Stop and Frisk
The police department’s reliance on the use of “stop and frisk” to combat violence has resulted in the violation of hundreds of thousands of New Yorkers’ constitutional rights, particularly in Brooklyn. In 2011, the NYPD made 684,330 stops and seized 780 guns, demonstrating a modest success rate of 1.1 guns recovered per 1,000 stops.
The law states that the police can only stop a citizen if they have reasonable suspicion to believe that the citizen is involved in criminal activity. However, it appears that people are being stopped without reasonsable suspicion in order to demonstrate results in meetings at NYPD headquarters.
Many people in law enforcement know that Brooklyn jurors far too often will not convict in cases hinging on police testimony. I believe the lack of public trust comes from the current District Attorney’s failure to stand up against the abuses of “stop and frisk.” If citizens feel that police haphazardly stop them without legal justification and sometimes make up excuses for the stop, then why would those same citizens believe police officers who testify in court.
Mr. Hynes has stated, “it’s not my place to tell a 23-year-old rookie cop how to do his job because that is the job of the NYPD.” Surely, that logic is flawed; it is precisely the District Attorney who must instruct the police on the law of “stop and frisk,” and it is the District Attorney who must stand up to the police commissioner and city hall when the police do not follow the law.
There has been direct link between the abuse of “stop and frisk” and marijuana arrests in this city. When an illegal stop is conducted, citizens are asked to empty their pockets. If a citizen removes marijuana from his or her pocket, the police have been known to incorrectly charge the citizen with possession of marijuana in open view misdemeanor, despite that the only reason why the marijuana was in open view was because the police ordered the citizen to empty his or her pockets. In 2010, more than 50,000 New Yorkers were arrested for violating Penal Law 221.10 (the misdemeanor charge of possessing marijuana in open view), representing 15% of all arrests made by the NYPD that year. In 2011, taxpayers in NYC spent more than $75 million dollars on marijuana arrests alone. From 2005 to 2011, while there was an explosion in marijuana arrests, Brooklyn led the city in both homicides and shootings, particularly in the neighborhoods of Bed-Stuy, East New York, and Brownsville.
The District Attorney’s role is not only to enforce the law, but also to lead the debate in Albany and advocate for policy change in the area of criminal law. In a society where doctors dole out prescriptions for addictive painkillers like Oxycontin and Vicodin, why is it that marijuana is inaccessible to those in medical need? Contrary to Mr. Hynes’ position, I believe it is time to learn from the lessons of Prohibition and start to have an intelligent discussion on the legalization of marijuana in order to better allocate resources towards fighting violent crime.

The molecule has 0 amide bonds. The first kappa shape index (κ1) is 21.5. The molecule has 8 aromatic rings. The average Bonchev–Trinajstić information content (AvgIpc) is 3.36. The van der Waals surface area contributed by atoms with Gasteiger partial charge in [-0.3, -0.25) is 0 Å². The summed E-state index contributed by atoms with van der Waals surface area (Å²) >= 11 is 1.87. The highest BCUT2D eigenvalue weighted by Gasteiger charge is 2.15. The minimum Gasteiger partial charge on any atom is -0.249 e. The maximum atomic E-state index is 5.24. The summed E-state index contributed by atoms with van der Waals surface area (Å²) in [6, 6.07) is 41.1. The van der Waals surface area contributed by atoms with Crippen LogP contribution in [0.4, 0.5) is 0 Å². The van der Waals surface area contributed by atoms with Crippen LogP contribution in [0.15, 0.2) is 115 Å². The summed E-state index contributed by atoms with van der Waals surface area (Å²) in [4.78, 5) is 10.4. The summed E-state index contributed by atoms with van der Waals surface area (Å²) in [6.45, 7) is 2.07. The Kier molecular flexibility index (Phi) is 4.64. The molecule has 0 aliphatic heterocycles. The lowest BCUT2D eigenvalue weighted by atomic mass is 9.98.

Protecting Our Children
In most press cases, the current Brooklyn District Attorney discloses the names of defendants his office is prosecuting. However, he has had a long-standing policy of not disclosing the names of accused pedophiles from the ultra-Orthodox community, claiming that this policy protects victims from intimidation. Mr. Hynes has stated that the intimidation of witnesses in the ultra-Orthodox community is worse than in the world of organized crime. It was only after recent media pressure that Mr. Hynes revised his policy; the names of the accused in these cases will now be disclosed, but only if the victim consents. I wholeheartedly disagree with this policy, and question whether it is truly motivated by protecting victims, or rather aimed at maintaining the political support of certain members of this constituency.
The revised policy of disclosing a defendant’s name only if the victim consents is inconsistent with Mr. Hynes’ rationale for non-disclosure. If the ultra-Orthodox community is as dangerous as Mr. Hynes claims, then the revised policy will result in exposing those victims who have consented to disclosure to increased victimization and intimidation. The key to stopping witness intimidation is to prosecute those who intimidate witnesses.
Mr. Hynes’ policy does not protect our children. Publishing the names of pedophiles, which are already disclosed in public court documents once legal proceedings have commenced, serves as a deterrent to anyone thinking of committing these atrocious attacks on the most vulnerable segment of our population, our children. The pedophiles in this community do not deserve special protection; our children do.
As the next Brooklyn District Attorney, I will fight to protect our children, regardless of the political consequences of my actions.